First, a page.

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ZTE (USA) Inc. v. Agis Software Development LLC

United States District Court, N.D. California

October 15, 2019

ZTE (USA) INC., Plaintiff,
v.
AGIS SOFTWARE DEVELOPMENT LLC, Defendant.

          ORDER DENYING ADMINISTRATIVE MOTION TO SEAL RE: DKT. NO. 106

          HAYWOOD S. GILLIAM, JR. UNITED STATES DISTRICT JUDGE.

         Pending before the Court is Plaintiff ZTE (USA) Inc.'s administrative motion to file under seal portions of Plaintiff's Motion to Supplement the Record and the Declaration of Bradford C. Schulz in support of the Motion to Supplement, as well as Exhibits 1 and 2 to the Declaration of Bradford C. Schulz in their entirety. See Dkt. No. 106. For the reasons articulated below, the Court DENIES Plaintiff's motion.

         I. LEGAL STANDARD

         Courts generally apply a “compelling reasons” standard when considering motions to seal documents. Pintos v. Pac. Creditors Ass'n, 605 F.3d 665, 678 (9th Cir. 2010). “This standard derives from the common law right ‘to inspect and copy public records and documents, including judicial records and documents.'” Id. (quoting Kamakana v. City & Cnty. of Honolulu, 447 F.3d 1172, 1178 (9th Cir. 2006)). “[A] strong presumption in favor of access is the starting point.” Kamakana, 447 F.3d at 1178 (quotations omitted). To overcome this strong presumption, the party seeking to seal a document attached to a dispositive motion must “articulate compelling reasons supported by specific factual findings that outweigh the general history of access and the public policies favoring disclosure, such as the public interest in understanding the judicial process” and “significant public events.” Id. at 1178-79 (quotations omitted).

         However, documents attached to non-dispositive motions are not subject to the same strong presumption of access. See Id. at 1179. Because such records “are often unrelated, or only tangentially related, to the underlying cause of action, ” parties moving to seal must meet the lower “good cause” standard of Federal Rule of Civil Procedure 26(c). Id. at 1179-80 (quotations omitted). This requires only a “particularized showing” that “specific prejudice or harm will result” if the information is disclosed. Phillips ex rel. Estates of Byrd v. Gen. Motors Corp., 307 F.3d 1206, 1210-11 (9th Cir. 2002); see also Fed. R. Civ. P. 26(c). “Broad allegations of harm, unsubstantiated by specific examples of articulated reasoning” will not suffice. Beckman Indus., Inc. v. Int'l Ins. Co., 966 F.2d 470, 476 (9th Cir. 1992) (quotations omitted).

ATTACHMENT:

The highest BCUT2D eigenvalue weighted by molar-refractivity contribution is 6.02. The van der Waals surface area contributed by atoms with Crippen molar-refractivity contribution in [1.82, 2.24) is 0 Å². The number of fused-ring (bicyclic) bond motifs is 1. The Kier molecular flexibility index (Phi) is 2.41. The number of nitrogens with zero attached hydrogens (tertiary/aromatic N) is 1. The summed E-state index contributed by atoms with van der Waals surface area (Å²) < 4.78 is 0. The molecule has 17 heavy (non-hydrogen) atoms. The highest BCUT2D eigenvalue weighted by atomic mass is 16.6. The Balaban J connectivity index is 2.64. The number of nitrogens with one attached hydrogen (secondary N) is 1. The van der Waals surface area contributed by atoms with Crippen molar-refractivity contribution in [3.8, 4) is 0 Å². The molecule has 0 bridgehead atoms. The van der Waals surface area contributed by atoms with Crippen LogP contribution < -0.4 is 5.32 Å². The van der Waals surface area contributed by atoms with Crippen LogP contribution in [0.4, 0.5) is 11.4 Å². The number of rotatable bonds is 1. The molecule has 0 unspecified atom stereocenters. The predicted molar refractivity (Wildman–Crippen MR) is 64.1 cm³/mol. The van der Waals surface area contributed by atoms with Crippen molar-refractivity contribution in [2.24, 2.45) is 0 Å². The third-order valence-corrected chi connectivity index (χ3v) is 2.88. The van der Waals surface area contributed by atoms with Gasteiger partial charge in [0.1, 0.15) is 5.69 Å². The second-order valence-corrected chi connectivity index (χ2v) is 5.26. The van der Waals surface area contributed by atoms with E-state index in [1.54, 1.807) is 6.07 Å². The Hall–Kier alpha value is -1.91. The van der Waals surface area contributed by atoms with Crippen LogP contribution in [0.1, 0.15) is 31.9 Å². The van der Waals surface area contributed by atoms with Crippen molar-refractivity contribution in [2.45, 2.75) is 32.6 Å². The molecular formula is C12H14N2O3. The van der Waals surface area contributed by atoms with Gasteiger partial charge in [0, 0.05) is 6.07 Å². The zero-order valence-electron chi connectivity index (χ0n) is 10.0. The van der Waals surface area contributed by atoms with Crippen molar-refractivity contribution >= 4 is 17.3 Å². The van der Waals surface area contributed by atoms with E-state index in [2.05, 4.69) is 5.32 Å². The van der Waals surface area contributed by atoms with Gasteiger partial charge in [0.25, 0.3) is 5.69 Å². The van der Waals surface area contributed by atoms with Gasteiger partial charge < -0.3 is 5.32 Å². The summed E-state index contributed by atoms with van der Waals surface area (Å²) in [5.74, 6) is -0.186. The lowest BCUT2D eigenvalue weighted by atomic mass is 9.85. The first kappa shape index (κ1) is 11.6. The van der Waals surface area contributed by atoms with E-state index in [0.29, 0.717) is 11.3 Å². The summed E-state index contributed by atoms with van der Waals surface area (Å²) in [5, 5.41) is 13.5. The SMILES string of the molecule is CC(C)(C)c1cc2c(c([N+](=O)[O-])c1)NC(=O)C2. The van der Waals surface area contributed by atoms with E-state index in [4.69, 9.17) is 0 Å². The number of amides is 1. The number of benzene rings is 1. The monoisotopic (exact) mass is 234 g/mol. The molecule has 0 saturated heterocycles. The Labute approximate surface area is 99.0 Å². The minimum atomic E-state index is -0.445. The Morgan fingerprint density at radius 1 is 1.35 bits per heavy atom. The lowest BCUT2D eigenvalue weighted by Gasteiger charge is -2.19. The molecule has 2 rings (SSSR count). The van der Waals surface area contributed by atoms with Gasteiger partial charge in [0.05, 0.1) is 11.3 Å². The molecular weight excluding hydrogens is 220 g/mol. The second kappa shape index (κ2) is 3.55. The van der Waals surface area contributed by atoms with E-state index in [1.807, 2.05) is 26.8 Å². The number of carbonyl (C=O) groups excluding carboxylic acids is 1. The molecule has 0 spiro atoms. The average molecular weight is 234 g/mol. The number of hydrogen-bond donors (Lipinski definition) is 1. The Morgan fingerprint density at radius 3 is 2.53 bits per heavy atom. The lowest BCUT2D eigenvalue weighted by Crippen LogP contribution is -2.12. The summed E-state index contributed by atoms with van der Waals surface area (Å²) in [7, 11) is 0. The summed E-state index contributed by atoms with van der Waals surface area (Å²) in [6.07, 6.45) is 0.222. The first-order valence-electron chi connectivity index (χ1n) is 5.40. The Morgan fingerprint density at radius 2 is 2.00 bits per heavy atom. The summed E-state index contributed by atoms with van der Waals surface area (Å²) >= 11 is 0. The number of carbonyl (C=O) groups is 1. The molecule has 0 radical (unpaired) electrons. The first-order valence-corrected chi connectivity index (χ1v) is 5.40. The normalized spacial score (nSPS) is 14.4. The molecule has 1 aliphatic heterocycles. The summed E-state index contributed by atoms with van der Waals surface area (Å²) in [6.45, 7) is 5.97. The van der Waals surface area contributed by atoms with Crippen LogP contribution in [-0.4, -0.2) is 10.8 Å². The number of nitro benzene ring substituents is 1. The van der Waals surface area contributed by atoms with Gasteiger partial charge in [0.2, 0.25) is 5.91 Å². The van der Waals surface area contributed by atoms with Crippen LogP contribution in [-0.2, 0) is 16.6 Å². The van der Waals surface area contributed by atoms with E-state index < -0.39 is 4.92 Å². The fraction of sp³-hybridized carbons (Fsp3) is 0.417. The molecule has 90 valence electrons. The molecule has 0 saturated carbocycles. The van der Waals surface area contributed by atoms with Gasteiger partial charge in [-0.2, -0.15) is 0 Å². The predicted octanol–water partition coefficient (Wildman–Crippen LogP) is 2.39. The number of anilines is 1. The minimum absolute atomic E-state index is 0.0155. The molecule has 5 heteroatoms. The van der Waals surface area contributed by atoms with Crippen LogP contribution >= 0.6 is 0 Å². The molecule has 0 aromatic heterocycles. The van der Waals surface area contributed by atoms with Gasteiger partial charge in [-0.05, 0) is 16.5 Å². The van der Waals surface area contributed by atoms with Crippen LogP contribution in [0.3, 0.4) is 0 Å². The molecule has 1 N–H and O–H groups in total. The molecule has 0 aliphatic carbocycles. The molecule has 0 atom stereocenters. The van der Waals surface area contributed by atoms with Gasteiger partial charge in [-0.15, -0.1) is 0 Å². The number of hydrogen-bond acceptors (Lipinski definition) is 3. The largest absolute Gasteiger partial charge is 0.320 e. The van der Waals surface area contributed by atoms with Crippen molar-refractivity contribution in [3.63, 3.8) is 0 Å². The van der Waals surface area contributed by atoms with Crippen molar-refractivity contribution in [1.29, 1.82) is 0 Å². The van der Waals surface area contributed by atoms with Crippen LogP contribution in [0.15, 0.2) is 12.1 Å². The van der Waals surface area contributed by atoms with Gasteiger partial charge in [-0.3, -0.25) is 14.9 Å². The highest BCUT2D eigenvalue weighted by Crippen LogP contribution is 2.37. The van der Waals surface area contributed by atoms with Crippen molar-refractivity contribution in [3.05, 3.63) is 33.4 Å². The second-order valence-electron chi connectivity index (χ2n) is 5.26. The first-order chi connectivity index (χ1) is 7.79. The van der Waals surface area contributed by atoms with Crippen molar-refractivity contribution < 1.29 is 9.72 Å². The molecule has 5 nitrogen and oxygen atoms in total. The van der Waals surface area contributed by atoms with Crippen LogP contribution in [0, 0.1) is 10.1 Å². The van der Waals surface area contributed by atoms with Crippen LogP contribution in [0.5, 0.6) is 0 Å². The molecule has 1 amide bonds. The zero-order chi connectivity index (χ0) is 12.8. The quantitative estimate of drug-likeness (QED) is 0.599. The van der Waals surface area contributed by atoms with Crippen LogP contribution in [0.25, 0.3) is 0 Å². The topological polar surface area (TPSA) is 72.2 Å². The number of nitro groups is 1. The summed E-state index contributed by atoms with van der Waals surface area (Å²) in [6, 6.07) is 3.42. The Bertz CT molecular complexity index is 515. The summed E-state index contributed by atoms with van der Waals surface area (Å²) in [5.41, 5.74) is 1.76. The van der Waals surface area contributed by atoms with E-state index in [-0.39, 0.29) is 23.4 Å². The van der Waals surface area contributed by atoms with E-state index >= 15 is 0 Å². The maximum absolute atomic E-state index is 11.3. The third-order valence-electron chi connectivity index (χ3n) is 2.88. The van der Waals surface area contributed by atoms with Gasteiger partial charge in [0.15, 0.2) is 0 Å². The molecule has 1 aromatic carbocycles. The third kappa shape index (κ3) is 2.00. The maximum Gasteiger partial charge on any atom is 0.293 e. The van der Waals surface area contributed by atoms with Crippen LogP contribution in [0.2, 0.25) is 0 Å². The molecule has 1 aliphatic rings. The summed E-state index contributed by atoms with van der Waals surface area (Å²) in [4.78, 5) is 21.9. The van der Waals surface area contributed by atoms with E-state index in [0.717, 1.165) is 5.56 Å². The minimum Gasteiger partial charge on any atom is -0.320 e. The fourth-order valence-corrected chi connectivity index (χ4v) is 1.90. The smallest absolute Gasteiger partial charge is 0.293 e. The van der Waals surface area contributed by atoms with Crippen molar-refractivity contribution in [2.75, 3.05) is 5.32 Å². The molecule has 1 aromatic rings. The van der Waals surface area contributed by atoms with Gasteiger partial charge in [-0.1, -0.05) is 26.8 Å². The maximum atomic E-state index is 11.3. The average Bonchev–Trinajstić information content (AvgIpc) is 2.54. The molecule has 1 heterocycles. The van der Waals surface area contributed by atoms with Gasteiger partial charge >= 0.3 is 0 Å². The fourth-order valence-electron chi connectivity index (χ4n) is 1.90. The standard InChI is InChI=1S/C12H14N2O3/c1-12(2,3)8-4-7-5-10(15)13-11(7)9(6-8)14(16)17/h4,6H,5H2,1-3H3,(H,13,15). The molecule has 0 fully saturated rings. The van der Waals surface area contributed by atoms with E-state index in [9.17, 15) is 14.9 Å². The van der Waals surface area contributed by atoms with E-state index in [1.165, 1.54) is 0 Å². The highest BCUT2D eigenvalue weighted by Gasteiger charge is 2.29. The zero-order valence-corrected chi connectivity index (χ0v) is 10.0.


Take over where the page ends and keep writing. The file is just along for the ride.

II. DISCUSSION

         Because the documents Plaintiff seeks to seal relate to a non-dispositive motion, the Court will apply the lower good cause standard. Plaintiff seeks to file under seal Exhibits 1 and 2 to the Declaration of Bradford C. Schulz in their entirety, as well as the portions of Plaintiff's Motion to Supplement the Record and the Declaration of Bradford C. Schulz in support of the Motion to Supplement that discuss those exhibits. See Dkt. No. 106. The only basis Plaintiff proffers for sealing is that the exhibits “contain information that has been designated “RESTRICTED - ATTORNEYS' EYES ONLY” by Defendant AGIS Software Development, LLC (“AGIS”). See Id. at 1. Plaintiff's declaration in support of the motion repeats this same explanation. See Dkt. No. 106-1, ¶¶ 2-5. Defendant did not file a declaration establishing that Exhibits 1 and 2, and the motion and declaration that refer to them, are sealable within four days of Plaintiff's motion as required under Civil Local Rule 79-5(e)(1). Instead, as part of Plaintiff's motion to seal, the parties included a document styled “Joint Stipulation regarding Administrative Motion for Filing under Seal, ” which states that the parties agree to seal these documents. See Dkt. No. 106-2.

         The Court finds that Plaintiff's cursory justification that the documents were designated confidential and the parties “joint stipulation” agreeing to seal the documents do not adequately establish a “particularized showing” of “specific prejudice or harm.” See Phillips, 307 F.3d at 1210-11 (quotation omitted); see also Fed. R. Civ. P. 26(c). As Civil Local Rule 79-5(d)(1)(A) explains, “[r]eference to a stipulation or protective order that allows a party to designate certain documents as confidential is not sufficient to establish that a document, or portions thereof, are sealable.” “Confidential” is merely the parties' initial designation of confidentiality to establish coverage under the stipulated protective order. See Verinata Health, Inc. v. Ariosa Diagnostics, Inc., No. 12-cv-05501-SI, 2015 WL 5117083, at *5 (N.D. Cal. Aug. 31, 2015). Thus, Plaintiffs motion does not comply with Civil Local Rule 79-5, and the Court finds no basis to seal the requested documents.

         III. CONCLUSION

         The Court therefore DENIES Plaintiffs motion. Pursuant to Civil Local Rule 79-5(f)(2), Plaintiff may file unredacted versions of the motion, declaration, and exhibits, or Plaintiff may file a new motion to seal, within seven days of this order according to the requirements discussed above.

         IT ...


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